Wednesday, June 22, 2016

A Dozen Do's and Dont's: 2016 Common App College Essay Prompts

You can always read my latest blog here:

Here's the opening of my latest Huffington Post College page blog, which you can read in its entirety right here.

"Alongside my college counseling work, I’ve written six novels and taught creative writing to college students and adults for decades. You don’t need to write a novel to get into college, but you do need to adopt some of the essentials of writing creatively to make your application essays sing. Since most of the supplements are not yet on line, I’ll focus on the Common Application essay for now.

1. Get personal. Find a topic that makes your heart beat a little faster than usual - a topic with some energy and even tension in it: A piece of your personal story that’s essential to who you are and not reflected in your activities list, a talent, a hardship, a moment you took a risk and spoke out to defend a position, or a problem you solved, even if it was putting together a trampoline in your backyard. These are personal essays, not academic paper or speeches.
2. Before you start writing, do some free writing on your topic. Scribble down what comes to you without thinking about organization, voice or structure. This is a great way to find your voice and your material. Put your notes aside for a day or two, and when you come back to them, see which passages stand out.
Time - and time away from what you’re writing - is a great editor. Every writer I know has the experience that we write something we think is terrific and look at it in the morning and want to cry. The writing that holds up a week later is the good stuff.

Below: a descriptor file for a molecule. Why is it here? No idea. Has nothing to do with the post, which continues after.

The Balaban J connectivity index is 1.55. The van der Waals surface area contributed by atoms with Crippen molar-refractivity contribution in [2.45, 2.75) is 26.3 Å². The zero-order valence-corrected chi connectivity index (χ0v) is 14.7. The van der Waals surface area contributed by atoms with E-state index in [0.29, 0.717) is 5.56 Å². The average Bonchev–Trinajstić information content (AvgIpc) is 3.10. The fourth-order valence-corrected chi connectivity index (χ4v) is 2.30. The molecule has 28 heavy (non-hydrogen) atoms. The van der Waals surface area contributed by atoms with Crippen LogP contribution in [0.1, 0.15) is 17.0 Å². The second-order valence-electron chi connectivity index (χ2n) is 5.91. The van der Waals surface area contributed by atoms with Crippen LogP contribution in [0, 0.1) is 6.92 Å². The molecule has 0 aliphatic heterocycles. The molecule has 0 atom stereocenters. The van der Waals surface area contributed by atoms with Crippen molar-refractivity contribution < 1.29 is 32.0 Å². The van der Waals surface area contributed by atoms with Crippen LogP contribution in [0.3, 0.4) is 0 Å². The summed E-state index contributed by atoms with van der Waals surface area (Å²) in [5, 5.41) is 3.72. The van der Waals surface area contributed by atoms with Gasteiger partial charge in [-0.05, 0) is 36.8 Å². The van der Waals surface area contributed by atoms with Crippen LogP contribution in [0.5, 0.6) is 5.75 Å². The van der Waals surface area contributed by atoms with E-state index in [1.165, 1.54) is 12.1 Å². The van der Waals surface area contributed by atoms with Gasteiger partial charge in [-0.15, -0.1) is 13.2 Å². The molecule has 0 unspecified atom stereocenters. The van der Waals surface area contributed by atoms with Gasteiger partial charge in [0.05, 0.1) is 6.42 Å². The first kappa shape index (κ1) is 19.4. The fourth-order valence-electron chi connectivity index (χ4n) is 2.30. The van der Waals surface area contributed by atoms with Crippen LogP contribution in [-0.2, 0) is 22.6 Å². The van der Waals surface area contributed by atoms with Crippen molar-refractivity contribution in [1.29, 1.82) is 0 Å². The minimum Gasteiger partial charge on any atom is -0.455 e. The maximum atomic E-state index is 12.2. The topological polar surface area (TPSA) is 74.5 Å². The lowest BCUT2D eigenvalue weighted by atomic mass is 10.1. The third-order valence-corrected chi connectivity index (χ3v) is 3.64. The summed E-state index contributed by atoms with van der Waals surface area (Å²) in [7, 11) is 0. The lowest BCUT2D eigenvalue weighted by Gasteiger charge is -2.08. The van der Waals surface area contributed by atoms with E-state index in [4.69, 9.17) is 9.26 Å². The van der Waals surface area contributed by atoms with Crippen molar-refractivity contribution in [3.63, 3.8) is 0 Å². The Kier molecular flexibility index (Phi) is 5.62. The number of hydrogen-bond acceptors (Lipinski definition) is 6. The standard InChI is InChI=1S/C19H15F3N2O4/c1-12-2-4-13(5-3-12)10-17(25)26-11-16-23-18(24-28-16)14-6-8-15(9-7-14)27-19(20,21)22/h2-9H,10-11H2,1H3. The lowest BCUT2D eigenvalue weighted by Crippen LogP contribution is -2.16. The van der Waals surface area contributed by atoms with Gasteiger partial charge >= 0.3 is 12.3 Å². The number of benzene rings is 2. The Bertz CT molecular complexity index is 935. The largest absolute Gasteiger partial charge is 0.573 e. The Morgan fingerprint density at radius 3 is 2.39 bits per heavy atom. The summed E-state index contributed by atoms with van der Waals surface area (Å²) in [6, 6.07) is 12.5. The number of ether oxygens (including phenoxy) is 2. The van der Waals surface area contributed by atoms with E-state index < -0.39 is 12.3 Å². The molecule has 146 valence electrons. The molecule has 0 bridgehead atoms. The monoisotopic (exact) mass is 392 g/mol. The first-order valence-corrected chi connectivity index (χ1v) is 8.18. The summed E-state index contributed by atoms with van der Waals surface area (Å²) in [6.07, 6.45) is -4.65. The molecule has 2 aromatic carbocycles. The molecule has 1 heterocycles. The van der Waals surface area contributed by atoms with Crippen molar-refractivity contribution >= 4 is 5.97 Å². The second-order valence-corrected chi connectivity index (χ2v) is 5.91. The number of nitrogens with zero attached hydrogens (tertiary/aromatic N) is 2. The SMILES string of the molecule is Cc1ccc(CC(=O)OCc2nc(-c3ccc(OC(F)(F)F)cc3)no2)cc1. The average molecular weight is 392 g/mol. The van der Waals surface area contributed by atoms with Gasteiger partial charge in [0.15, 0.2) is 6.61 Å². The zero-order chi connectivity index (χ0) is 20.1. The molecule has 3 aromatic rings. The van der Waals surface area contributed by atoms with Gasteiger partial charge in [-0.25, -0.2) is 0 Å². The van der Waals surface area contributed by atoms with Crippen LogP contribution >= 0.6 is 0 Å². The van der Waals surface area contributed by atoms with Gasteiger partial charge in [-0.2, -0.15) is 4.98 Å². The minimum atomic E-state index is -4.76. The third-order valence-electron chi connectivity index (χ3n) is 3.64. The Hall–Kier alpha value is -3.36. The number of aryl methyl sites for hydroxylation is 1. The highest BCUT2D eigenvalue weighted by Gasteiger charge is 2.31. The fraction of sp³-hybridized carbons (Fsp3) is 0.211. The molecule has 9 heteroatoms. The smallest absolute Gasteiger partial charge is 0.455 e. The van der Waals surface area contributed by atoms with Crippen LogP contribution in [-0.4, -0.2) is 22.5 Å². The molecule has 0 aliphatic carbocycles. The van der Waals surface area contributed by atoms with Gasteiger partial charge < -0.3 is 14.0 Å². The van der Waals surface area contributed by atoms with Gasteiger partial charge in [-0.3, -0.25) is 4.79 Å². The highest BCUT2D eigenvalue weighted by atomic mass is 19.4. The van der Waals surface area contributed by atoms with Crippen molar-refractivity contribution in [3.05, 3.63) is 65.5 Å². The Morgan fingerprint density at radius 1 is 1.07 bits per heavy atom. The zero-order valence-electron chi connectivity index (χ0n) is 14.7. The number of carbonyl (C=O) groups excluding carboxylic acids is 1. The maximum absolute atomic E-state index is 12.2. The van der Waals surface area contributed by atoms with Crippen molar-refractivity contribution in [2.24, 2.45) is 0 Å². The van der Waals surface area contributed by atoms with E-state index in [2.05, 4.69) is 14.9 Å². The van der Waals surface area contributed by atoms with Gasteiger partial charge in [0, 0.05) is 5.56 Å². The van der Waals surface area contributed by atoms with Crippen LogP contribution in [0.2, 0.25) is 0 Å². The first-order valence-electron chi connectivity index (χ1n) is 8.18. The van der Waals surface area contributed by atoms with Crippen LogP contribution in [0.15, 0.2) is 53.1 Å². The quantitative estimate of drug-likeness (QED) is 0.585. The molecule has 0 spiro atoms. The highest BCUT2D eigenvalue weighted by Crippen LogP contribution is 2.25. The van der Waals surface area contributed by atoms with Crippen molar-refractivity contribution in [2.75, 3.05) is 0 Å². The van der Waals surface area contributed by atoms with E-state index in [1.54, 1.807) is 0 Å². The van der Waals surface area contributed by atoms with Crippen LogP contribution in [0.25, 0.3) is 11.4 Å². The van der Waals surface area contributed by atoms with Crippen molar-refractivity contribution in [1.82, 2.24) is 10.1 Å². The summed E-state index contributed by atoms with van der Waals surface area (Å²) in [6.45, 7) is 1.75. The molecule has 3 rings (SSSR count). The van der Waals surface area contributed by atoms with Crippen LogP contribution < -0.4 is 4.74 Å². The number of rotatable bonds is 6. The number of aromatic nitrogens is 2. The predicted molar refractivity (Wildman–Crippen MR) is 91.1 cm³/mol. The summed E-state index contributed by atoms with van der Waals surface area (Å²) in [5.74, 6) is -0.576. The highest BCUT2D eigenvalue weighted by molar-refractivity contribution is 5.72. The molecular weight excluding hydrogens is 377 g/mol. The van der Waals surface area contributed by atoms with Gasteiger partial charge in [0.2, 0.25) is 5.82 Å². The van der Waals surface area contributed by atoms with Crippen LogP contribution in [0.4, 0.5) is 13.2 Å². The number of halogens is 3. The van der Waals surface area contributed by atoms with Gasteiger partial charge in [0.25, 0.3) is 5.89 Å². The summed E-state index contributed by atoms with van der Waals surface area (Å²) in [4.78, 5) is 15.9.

3. Speaking of time: Don’t save this essay or any of the others for the last minute. Think of the essay as a work-in-progress, and set aside time to do it over a period of weeks.
4. Write informally and write long. Don’t stick to the 650-word limit as you begin. Again, you’re looking for material, energy, what matters. Once you have that down, you can edit out everything that isn’t essential.
5. College admissions officers often report that they want to be entertained and engaged by your essay. I’d say it’s more important to go for “engaged” than “entertained,” but the message is clear. The first sentence needs to be a grabber. You may end up writing the first terrific sentence once you’re done with the third draft. It doesn’t need to be acrobatic or pyrotechnic, and it doesn’t need to be one for the ages (“Call me Ishmael” - opening of Moby Dick), but a little pizazz goes a long way, at the beginning and throughout.  READ THE REST
Please visit Don't Sweat The Essay for more info, send me an, or call: 1-855-99-ESSAY.

No comments:

Post a Comment